Faulty Disinfectant Use Could Cause Antibiotic Resistance. The improper use of the disinfectant benzalkonium chloride, could cause some germs to develop antibiotic resistance, Business Week just reported, citing emerging research published in the January issue of the journal Microbiology.
According to Business Week, the findings do not fault proper disinfectant use and have only been found in laboratory testing. “It is OK to use disinfectants. Just don’t misuse or overuse them,” said study co-author Gerard T.A. Fleming—a scientist at the National University of Ireland in Galway—quoted Business Week. The disinfectant is found in an array of products including skin cleansers and face creams, spermicides, and some disinfectant products, noted Business Week, citing Fleming.
As we have long written, overuse and misuse of antibiotics is believed to make germs stronger as the germs learn to fight the effects of the drugs. This study found that the germ, Pseudomonas aeruginosa, was able to develop a resistance to antibiotics, explained Business Week, adding that the germ can lead to sickness in those with weakened immune systems and is key in hospital-acquired infections.
The researchers added benzalkonium chloride to a solution with Pseudomonas aeruginosa, said Business Week; Pseudomonas aeruginosa mutated and developed a resistance to Cipro (generic: Ciprofloxacin) after exposure to benzalkonium chloride and also developed a resistance to the disinfectant. Cipro is often used to treat anthrax.
Disinfectants Must Be Used Correctly
According to Fleming, disinfectants must be used correctly and people should “not be tempted to dilute them down so that they go further in an attempt to save money…. Disinfectants work at the concentration stated on the bottle, but if they are diluted to a level where microorganisms can evolve, resistance can build up,” quoted Business Week. “… disinfectants are our first line of defense against harmful germs. Antibiotics are our second line of defense in case of infection. Our study has shown that it is possible to corrupt the first and second line of defense. What then are we left with?” Fleming added.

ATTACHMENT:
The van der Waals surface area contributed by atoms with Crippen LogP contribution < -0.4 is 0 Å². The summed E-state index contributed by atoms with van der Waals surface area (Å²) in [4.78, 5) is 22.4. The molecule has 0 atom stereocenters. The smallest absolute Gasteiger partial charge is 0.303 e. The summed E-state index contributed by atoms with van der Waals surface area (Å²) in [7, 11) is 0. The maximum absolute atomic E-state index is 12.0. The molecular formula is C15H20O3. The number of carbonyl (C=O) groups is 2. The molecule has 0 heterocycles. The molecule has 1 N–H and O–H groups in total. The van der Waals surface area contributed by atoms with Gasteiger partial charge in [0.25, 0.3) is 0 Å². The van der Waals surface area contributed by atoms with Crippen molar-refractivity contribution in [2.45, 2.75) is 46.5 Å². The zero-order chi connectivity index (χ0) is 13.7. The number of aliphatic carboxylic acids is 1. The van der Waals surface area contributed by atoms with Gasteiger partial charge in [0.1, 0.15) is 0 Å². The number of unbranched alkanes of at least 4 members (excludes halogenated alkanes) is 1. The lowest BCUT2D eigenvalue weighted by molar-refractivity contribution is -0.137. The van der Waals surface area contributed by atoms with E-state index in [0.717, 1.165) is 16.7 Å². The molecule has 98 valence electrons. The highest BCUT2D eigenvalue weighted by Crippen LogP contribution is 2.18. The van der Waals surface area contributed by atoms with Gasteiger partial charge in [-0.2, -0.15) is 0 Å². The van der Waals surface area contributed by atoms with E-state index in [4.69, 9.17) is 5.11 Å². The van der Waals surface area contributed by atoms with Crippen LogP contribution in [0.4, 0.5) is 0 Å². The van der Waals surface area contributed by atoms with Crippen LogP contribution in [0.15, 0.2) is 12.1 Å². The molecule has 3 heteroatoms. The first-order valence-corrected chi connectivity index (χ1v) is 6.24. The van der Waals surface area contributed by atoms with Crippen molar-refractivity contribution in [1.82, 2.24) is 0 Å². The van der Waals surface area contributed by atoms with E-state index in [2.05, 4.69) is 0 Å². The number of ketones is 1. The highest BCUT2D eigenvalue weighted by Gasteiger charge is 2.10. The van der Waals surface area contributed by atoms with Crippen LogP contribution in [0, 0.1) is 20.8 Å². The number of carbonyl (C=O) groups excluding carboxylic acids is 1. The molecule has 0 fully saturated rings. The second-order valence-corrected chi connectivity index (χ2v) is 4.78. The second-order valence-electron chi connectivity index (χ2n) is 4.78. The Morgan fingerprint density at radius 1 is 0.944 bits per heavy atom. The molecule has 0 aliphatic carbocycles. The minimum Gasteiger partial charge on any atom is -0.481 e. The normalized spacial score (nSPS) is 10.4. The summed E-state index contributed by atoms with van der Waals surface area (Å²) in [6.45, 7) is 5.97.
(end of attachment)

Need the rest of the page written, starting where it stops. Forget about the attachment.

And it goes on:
Meanwhile, last week, another study funded by the Robert Wood Johnson Foundation and which appears in the December 23 online and February print edition of Infection Control and Hospital Epidemiology—found that Acinetobacter—a very resistant bacteria—appears to be thriving in hospitals nationwide, according to Business Week. Looking at data (1999-2006) from 300 hospitals across the country, the researchers saw an excess of a 300-percent increase in cases of Acinetobacter resistant to Primaxin (generic: Imipenem).
Acinetobactor is generally found in patients being treated in the intensive care units of hospitals and often results in significant “pneumonias or bloodstream infections,” said Business Week, adding that the infections are not always cured with the most powerful of antibiotics.
Last month we wrote that a large study on the effects of antibiotics used during pregnancy and birth defects—the first of its kind to review the use of antibiotics during pregnancy—found a link between medications for urinary tract infections and birth defects. That study appeared in the November issue of Archives of Pediatrics and Adolescent Medicine, said the Associated Press.